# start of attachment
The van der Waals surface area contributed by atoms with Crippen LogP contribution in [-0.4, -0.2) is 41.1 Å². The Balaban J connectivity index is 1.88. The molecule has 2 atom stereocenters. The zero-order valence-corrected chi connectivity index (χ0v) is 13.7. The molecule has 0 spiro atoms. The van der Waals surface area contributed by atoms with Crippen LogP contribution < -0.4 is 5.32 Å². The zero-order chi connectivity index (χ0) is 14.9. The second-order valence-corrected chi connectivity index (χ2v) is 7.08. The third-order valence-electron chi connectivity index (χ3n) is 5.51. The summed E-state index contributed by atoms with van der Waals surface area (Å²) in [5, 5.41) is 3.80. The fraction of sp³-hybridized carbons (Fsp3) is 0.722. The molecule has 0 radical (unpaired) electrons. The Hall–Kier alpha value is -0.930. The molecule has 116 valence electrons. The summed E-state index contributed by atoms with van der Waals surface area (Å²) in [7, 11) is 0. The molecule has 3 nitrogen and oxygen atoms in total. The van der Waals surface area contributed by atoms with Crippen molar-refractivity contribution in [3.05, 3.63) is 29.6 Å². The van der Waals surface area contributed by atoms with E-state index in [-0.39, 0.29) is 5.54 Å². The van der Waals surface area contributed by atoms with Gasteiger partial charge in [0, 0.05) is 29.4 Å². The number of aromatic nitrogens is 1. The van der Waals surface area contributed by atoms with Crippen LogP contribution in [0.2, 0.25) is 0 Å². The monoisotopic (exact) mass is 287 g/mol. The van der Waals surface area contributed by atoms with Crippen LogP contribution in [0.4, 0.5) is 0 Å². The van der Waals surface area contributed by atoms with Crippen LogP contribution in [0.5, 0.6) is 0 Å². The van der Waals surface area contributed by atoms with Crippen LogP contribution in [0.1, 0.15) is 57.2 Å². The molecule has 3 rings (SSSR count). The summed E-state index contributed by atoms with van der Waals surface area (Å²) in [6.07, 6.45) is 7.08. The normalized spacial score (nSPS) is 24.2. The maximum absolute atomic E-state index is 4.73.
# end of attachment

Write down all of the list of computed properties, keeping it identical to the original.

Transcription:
The van der Waals surface area contributed by atoms with Crippen LogP contribution in [-0.4, -0.2) is 41.1 Å². The Balaban J connectivity index is 1.88. The molecule has 2 atom stereocenters. The zero-order valence-corrected chi connectivity index (χ0v) is 13.7. The molecule has 0 spiro atoms. The van der Waals surface area contributed by atoms with Crippen LogP contribution < -0.4 is 5.32 Å². The zero-order chi connectivity index (χ0) is 14.9. The second-order valence-corrected chi connectivity index (χ2v) is 7.08. The third-order valence-electron chi connectivity index (χ3n) is 5.51. The summed E-state index contributed by atoms with van der Waals surface area (Å²) in [5, 5.41) is 3.80. The fraction of sp³-hybridized carbons (Fsp3) is 0.722. The molecule has 0 radical (unpaired) electrons. The Hall–Kier alpha value is -0.930. The molecule has 116 valence electrons. The summed E-state index contributed by atoms with van der Waals surface area (Å²) in [7, 11) is 0. The molecule has 3 nitrogen and oxygen atoms in total. The van der Waals surface area contributed by atoms with Crippen molar-refractivity contribution in [3.05, 3.63) is 29.6 Å². The van der Waals surface area contributed by atoms with E-state index in [-0.39, 0.29) is 5.54 Å². The van der Waals surface area contributed by atoms with Gasteiger partial charge in [0, 0.05) is 29.4 Å². The number of aromatic nitrogens is 1. The van der Waals surface area contributed by atoms with Crippen LogP contribution in [0.2, 0.25) is 0 Å². The monoisotopic (exact) mass is 287 g/mol. The van der Waals surface area contributed by atoms with Crippen LogP contribution in [0.4, 0.5) is 0 Å². The van der Waals surface area contributed by atoms with Crippen LogP contribution in [0.5, 0.6) is 0 Å². The van der Waals surface area contributed by atoms with Crippen LogP contribution in [0.1, 0.15) is 57.2 Å². The molecule has 3 rings (SSSR count). The summed E-state index contributed by atoms with van der Waals surface area (Å²) in [6.07, 6.45) is 7.08. The normalized spacial score (nSPS) is 24.2. The maximum absolute atomic E-state index is 4.73.